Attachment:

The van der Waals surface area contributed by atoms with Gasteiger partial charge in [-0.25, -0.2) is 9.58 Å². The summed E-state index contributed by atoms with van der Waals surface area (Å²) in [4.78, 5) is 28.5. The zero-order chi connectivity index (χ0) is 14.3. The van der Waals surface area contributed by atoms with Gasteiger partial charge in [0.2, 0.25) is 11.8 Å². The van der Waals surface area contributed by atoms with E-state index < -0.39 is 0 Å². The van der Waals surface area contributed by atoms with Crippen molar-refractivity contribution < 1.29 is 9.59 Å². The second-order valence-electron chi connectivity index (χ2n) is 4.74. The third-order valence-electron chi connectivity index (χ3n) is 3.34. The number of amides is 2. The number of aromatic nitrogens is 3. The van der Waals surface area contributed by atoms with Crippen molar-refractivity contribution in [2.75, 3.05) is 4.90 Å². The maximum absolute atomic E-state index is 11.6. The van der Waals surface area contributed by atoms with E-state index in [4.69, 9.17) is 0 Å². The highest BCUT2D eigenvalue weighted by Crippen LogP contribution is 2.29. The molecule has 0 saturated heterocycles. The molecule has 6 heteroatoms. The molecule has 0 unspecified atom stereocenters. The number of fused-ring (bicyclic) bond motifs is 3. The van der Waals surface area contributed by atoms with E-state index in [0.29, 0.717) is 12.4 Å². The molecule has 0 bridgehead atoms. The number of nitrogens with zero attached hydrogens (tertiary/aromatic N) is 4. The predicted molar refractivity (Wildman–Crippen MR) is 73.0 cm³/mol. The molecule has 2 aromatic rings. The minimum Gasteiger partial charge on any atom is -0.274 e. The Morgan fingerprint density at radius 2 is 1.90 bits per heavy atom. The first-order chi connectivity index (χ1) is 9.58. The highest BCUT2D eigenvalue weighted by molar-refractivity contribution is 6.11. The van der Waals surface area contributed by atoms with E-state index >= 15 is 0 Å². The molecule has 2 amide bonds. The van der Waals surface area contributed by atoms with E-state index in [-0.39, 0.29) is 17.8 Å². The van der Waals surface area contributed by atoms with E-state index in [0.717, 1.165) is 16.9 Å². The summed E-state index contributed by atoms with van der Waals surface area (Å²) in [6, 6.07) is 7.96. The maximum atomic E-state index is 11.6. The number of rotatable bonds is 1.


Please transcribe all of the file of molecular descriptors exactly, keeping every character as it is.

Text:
The van der Waals surface area contributed by atoms with Gasteiger partial charge in [-0.25, -0.2) is 9.58 Å². The summed E-state index contributed by atoms with van der Waals surface area (Å²) in [4.78, 5) is 28.5. The zero-order chi connectivity index (χ0) is 14.3. The van der Waals surface area contributed by atoms with Gasteiger partial charge in [0.2, 0.25) is 11.8 Å². The van der Waals surface area contributed by atoms with E-state index < -0.39 is 0 Å². The van der Waals surface area contributed by atoms with Crippen molar-refractivity contribution < 1.29 is 9.59 Å². The second-order valence-electron chi connectivity index (χ2n) is 4.74. The third-order valence-electron chi connectivity index (χ3n) is 3.34. The number of amides is 2. The number of aromatic nitrogens is 3. The van der Waals surface area contributed by atoms with Crippen molar-refractivity contribution in [2.75, 3.05) is 4.90 Å². The maximum absolute atomic E-state index is 11.6. The van der Waals surface area contributed by atoms with E-state index in [4.69, 9.17) is 0 Å². The highest BCUT2D eigenvalue weighted by Crippen LogP contribution is 2.29. The molecule has 0 saturated heterocycles. The molecule has 6 heteroatoms. The molecule has 0 unspecified atom stereocenters. The number of fused-ring (bicyclic) bond motifs is 3. The van der Waals surface area contributed by atoms with E-state index in [0.29, 0.717) is 12.4 Å². The molecule has 0 bridgehead atoms. The number of nitrogens with zero attached hydrogens (tertiary/aromatic N) is 4. The predicted molar refractivity (Wildman–Crippen MR) is 73.0 cm³/mol. The molecule has 2 aromatic rings. The minimum Gasteiger partial charge on any atom is -0.274 e. The Morgan fingerprint density at radius 2 is 1.90 bits per heavy atom. The first-order chi connectivity index (χ1) is 9.58. The highest BCUT2D eigenvalue weighted by molar-refractivity contribution is 6.11. The van der Waals surface area contributed by atoms with E-state index >= 15 is 0 Å². The molecule has 2 amide bonds. The van der Waals surface area contributed by atoms with E-state index in [-0.39, 0.29) is 17.8 Å². The van der Waals surface area contributed by atoms with E-state index in [0.717, 1.165) is 16.9 Å². The summed E-state index contributed by atoms with van der Waals surface area (Å²) in [6, 6.07) is 7.96. The maximum atomic E-state index is 11.6. The number of rotatable bonds is 1.